Psychological time and suffering come hand in hand. Psychological time compounds suffering while displacing our attention from anything that might end it.

Suffering is not pain. Pain has a physical existence. Suffering is an additional layer of misfortune we force on our selves and each other as we react to fear and pain. Confusing the two is easy. This ease binds us to Ego-dominance, condemning us to prolong and promote further suffering.

In their series of talks, building on all their previous work, they bring insight to the question of suffering and the traps of psychological time.

Please, take some time – the old fashioned physical time – and make yourself aware of their work.

What all this comes back to, comes down to, is what always comes to mind when I hear, “I don’t have time for this!”

I can’t see that any of us has much time for anything else!

We are dealing with the collapse of all the old ways of filling time. Unemployment is no longer a rare mishap. Collapse shows signs of doing many of us in prematurely.

We can blindly ride this wave of destruction, or we can say, “Enough!” And use whatever time we have to live our lives. Mindful that this is an existential condition that has, and will always be, true for anyone at any time. We are mortal.

When we claim, “I don’t have time!” Do we mean “I don’t know what to do!”

Scary. Not an accusation. Not a put-down. I’ve spent decades in a similar state. We are never far from the slippery slope of panic.


Except when we enter into a conversation like the ones we’re after here. There is nothing like relying on each other and opening our vulnerability to each other and reaching for a mind… out there, between us. Not flailing, locked within islands of competing, negotiating, isolated selves. At such times a virtuous cycle develops. We find ourselves beyond psychological time. Urgency drops away. Insight arrives. As a gift found in the spaces between our individual viewpoints.

Urgency signals our desperation when, at some level, we understand – tacitly – that it binds us to repeat the same mistakes. In our frustration we press harder. Even as we become aware of our futility.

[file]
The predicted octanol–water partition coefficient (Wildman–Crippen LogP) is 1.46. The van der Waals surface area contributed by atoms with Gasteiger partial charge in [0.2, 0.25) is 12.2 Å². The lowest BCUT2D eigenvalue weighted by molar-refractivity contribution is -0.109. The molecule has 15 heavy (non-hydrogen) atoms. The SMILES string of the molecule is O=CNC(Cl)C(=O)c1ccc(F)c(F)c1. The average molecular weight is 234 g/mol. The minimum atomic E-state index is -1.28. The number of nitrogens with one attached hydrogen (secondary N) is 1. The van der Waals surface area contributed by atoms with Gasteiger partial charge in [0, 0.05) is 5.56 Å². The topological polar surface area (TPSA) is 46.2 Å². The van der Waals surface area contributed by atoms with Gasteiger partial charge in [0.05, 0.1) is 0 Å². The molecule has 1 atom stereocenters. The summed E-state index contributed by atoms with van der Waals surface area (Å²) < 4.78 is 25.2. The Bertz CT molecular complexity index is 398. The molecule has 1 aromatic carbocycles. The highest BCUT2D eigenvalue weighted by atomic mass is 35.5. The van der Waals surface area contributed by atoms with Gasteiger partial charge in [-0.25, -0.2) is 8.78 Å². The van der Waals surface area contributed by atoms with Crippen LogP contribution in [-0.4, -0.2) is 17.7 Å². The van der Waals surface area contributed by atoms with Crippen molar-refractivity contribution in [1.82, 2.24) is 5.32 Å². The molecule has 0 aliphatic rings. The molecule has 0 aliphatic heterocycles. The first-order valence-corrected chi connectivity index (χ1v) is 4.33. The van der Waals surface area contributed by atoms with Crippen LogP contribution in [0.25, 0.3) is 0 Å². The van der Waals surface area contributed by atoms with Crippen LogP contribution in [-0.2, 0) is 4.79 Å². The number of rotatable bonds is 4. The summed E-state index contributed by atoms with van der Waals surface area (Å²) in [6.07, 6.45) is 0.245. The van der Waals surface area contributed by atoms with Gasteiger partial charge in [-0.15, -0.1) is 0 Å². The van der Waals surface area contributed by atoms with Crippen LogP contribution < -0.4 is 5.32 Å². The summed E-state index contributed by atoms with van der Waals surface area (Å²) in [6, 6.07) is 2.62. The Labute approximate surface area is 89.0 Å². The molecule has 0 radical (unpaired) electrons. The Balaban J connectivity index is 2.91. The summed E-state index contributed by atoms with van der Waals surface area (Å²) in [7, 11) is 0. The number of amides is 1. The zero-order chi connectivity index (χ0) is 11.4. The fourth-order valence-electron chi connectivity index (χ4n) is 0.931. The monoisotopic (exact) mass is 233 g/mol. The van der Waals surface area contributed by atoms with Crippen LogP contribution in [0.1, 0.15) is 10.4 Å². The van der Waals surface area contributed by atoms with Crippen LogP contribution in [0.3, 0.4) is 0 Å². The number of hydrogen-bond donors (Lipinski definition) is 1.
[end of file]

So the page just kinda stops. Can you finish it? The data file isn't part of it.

Creativity relies on an easing of this constriction. Creativity cannot function unless we release the grip of urgency. As with so many of the misunderstandings we pass-off as unintended consequences in an incoherent approach we call causation, it appears counter-intuitive to relax our urgency. Until we have experienced this for ourselves.


These thoughts connect with a large subject, one I hope we’ll delve into more deeply over time.

Art and Craft engage with creativity. Each with its own center of gravity.

Art is a locus where we engage questions of meaning. Making and sharing constructions – outside of the grip of necessity – these labors center us within a framework of meaning.

Craft is where we bring our convictions to bear on the material world. We confront necessity from within the framework of our relationship with meaning discovered through art. This is very different from our common view that technology acts as an escape from necessity by focusing some external power on our situation.

Craft holds us centered. Aware of our inability to force matter to conform to our wishes. In Craft we meet material reality from a position of humility. From this humility we labor to develop our strengths. The results have been, over the deca-millennia of human existence, moments of transcendent mastery in which objects of utility have come forth out of deep meaning as they celebrate life and an awareness of its mysteries.

Today, caught in mountains of junk, we fear we don’t have time….